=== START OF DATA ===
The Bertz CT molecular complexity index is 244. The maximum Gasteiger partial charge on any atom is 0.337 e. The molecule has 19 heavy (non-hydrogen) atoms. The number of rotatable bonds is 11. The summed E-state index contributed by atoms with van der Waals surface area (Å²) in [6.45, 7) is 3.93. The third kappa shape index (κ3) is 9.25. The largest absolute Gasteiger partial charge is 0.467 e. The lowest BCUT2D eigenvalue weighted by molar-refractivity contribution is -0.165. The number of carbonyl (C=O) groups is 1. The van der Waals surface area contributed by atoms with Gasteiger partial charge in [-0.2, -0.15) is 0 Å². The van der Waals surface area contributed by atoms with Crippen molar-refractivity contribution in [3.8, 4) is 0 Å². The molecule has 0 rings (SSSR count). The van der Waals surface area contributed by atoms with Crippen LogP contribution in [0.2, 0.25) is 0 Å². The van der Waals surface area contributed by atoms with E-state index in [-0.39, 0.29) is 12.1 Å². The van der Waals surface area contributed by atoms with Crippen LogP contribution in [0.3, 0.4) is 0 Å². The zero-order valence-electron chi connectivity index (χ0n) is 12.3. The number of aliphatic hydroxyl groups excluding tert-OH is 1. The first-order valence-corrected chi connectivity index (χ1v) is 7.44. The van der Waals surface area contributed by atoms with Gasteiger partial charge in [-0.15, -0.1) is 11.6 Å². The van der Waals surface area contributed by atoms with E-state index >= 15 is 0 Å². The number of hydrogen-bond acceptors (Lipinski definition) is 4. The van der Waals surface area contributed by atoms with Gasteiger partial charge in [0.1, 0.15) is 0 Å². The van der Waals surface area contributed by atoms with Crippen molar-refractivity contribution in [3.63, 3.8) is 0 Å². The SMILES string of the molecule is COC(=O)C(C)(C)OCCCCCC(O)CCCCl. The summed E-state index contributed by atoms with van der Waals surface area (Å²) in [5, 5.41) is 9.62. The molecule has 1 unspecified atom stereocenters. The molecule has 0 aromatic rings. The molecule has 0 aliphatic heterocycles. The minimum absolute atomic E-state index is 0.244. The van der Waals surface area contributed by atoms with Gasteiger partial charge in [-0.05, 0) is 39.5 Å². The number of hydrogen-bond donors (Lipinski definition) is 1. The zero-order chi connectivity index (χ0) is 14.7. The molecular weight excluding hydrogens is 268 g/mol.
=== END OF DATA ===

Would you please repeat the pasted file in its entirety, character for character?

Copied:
The Bertz CT molecular complexity index is 244. The maximum Gasteiger partial charge on any atom is 0.337 e. The molecule has 19 heavy (non-hydrogen) atoms. The number of rotatable bonds is 11. The summed E-state index contributed by atoms with van der Waals surface area (Å²) in [6.45, 7) is 3.93. The third kappa shape index (κ3) is 9.25. The largest absolute Gasteiger partial charge is 0.467 e. The lowest BCUT2D eigenvalue weighted by molar-refractivity contribution is -0.165. The number of carbonyl (C=O) groups is 1. The van der Waals surface area contributed by atoms with Gasteiger partial charge in [-0.2, -0.15) is 0 Å². The van der Waals surface area contributed by atoms with Crippen molar-refractivity contribution in [3.8, 4) is 0 Å². The molecule has 0 rings (SSSR count). The van der Waals surface area contributed by atoms with Crippen LogP contribution in [0.2, 0.25) is 0 Å². The van der Waals surface area contributed by atoms with E-state index in [-0.39, 0.29) is 12.1 Å². The van der Waals surface area contributed by atoms with Crippen LogP contribution in [0.3, 0.4) is 0 Å². The zero-order valence-electron chi connectivity index (χ0n) is 12.3. The number of aliphatic hydroxyl groups excluding tert-OH is 1. The first-order valence-corrected chi connectivity index (χ1v) is 7.44. The van der Waals surface area contributed by atoms with Gasteiger partial charge in [-0.15, -0.1) is 11.6 Å². The van der Waals surface area contributed by atoms with E-state index >= 15 is 0 Å². The number of hydrogen-bond acceptors (Lipinski definition) is 4. The van der Waals surface area contributed by atoms with Gasteiger partial charge in [0.1, 0.15) is 0 Å². The van der Waals surface area contributed by atoms with Crippen molar-refractivity contribution in [3.63, 3.8) is 0 Å². The SMILES string of the molecule is COC(=O)C(C)(C)OCCCCCC(O)CCCCl. The summed E-state index contributed by atoms with van der Waals surface area (Å²) in [5, 5.41) is 9.62. The molecule has 1 unspecified atom stereocenters. The molecule has 0 aromatic rings. The molecule has 0 aliphatic heterocycles. The minimum absolute atomic E-state index is 0.244. The van der Waals surface area contributed by atoms with Gasteiger partial charge in [-0.05, 0) is 39.5 Å². The number of hydrogen-bond donors (Lipinski definition) is 1. The zero-order chi connectivity index (χ0) is 14.7. The molecular weight excluding hydrogens is 268 g/mol.